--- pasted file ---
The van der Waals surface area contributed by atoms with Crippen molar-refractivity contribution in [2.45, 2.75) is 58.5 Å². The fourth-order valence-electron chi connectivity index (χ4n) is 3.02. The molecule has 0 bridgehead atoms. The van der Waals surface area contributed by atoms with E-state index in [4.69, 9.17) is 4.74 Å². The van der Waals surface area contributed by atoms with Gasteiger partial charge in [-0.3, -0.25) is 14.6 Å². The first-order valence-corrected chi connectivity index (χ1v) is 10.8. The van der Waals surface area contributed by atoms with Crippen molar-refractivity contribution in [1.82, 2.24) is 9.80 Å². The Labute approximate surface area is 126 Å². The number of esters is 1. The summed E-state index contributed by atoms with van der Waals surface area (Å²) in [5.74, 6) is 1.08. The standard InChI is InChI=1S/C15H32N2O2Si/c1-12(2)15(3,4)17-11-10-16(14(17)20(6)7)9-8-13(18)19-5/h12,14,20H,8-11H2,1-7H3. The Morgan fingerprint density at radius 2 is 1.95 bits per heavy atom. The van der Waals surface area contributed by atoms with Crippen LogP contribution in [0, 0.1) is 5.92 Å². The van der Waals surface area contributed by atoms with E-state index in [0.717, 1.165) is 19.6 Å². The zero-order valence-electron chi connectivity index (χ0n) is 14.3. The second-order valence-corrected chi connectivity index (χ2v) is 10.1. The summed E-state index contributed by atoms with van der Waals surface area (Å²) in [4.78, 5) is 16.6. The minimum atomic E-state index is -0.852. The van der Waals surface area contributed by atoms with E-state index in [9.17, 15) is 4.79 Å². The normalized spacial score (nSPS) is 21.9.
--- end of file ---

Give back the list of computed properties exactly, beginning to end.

The van der Waals surface area contributed by atoms with Crippen molar-refractivity contribution in [2.45, 2.75) is 58.5 Å². The fourth-order valence-electron chi connectivity index (χ4n) is 3.02. The molecule has 0 bridgehead atoms. The van der Waals surface area contributed by atoms with E-state index in [4.69, 9.17) is 4.74 Å². The van der Waals surface area contributed by atoms with Gasteiger partial charge in [-0.3, -0.25) is 14.6 Å². The first-order valence-corrected chi connectivity index (χ1v) is 10.8. The van der Waals surface area contributed by atoms with Crippen molar-refractivity contribution in [1.82, 2.24) is 9.80 Å². The Labute approximate surface area is 126 Å². The number of esters is 1. The summed E-state index contributed by atoms with van der Waals surface area (Å²) in [5.74, 6) is 1.08. The standard InChI is InChI=1S/C15H32N2O2Si/c1-12(2)15(3,4)17-11-10-16(14(17)20(6)7)9-8-13(18)19-5/h12,14,20H,8-11H2,1-7H3. The Morgan fingerprint density at radius 2 is 1.95 bits per heavy atom. The van der Waals surface area contributed by atoms with Crippen LogP contribution in [0, 0.1) is 5.92 Å². The van der Waals surface area contributed by atoms with E-state index in [0.717, 1.165) is 19.6 Å². The zero-order valence-electron chi connectivity index (χ0n) is 14.3. The second-order valence-corrected chi connectivity index (χ2v) is 10.1. The summed E-state index contributed by atoms with van der Waals surface area (Å²) in [4.78, 5) is 16.6. The minimum atomic E-state index is -0.852. The van der Waals surface area contributed by atoms with E-state index in [9.17, 15) is 4.79 Å². The normalized spacial score (nSPS) is 21.9.